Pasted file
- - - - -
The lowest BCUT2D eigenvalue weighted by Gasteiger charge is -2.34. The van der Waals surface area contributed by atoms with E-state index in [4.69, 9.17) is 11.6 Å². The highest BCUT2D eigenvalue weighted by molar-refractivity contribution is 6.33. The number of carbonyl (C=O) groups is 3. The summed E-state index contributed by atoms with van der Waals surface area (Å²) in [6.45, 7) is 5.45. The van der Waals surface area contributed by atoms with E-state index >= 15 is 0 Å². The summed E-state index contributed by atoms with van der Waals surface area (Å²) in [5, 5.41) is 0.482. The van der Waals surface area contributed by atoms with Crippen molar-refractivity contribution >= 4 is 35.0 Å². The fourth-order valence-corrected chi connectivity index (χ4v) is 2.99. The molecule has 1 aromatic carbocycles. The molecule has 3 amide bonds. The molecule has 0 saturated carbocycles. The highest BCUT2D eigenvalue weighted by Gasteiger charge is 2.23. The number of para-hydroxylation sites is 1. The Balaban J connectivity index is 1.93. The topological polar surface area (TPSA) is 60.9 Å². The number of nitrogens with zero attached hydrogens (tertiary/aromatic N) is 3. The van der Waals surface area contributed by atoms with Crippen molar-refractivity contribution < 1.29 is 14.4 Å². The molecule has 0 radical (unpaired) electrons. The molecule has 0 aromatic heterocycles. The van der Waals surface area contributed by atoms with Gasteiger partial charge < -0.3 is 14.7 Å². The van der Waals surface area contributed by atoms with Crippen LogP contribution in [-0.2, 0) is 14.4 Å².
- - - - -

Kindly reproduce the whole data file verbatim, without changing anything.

The lowest BCUT2D eigenvalue weighted by Gasteiger charge is -2.34. The van der Waals surface area contributed by atoms with E-state index in [4.69, 9.17) is 11.6 Å². The highest BCUT2D eigenvalue weighted by molar-refractivity contribution is 6.33. The number of carbonyl (C=O) groups is 3. The summed E-state index contributed by atoms with van der Waals surface area (Å²) in [6.45, 7) is 5.45. The van der Waals surface area contributed by atoms with E-state index >= 15 is 0 Å². The summed E-state index contributed by atoms with van der Waals surface area (Å²) in [5, 5.41) is 0.482. The van der Waals surface area contributed by atoms with Crippen molar-refractivity contribution >= 4 is 35.0 Å². The fourth-order valence-corrected chi connectivity index (χ4v) is 2.99. The molecule has 1 aromatic carbocycles. The molecule has 3 amide bonds. The molecule has 0 saturated carbocycles. The highest BCUT2D eigenvalue weighted by Gasteiger charge is 2.23. The number of para-hydroxylation sites is 1. The Balaban J connectivity index is 1.93. The topological polar surface area (TPSA) is 60.9 Å². The number of nitrogens with zero attached hydrogens (tertiary/aromatic N) is 3. The van der Waals surface area contributed by atoms with Crippen molar-refractivity contribution < 1.29 is 14.4 Å². The molecule has 0 radical (unpaired) electrons. The molecule has 0 aromatic heterocycles. The van der Waals surface area contributed by atoms with Gasteiger partial charge < -0.3 is 14.7 Å². The van der Waals surface area contributed by atoms with Crippen LogP contribution in [-0.2, 0) is 14.4 Å².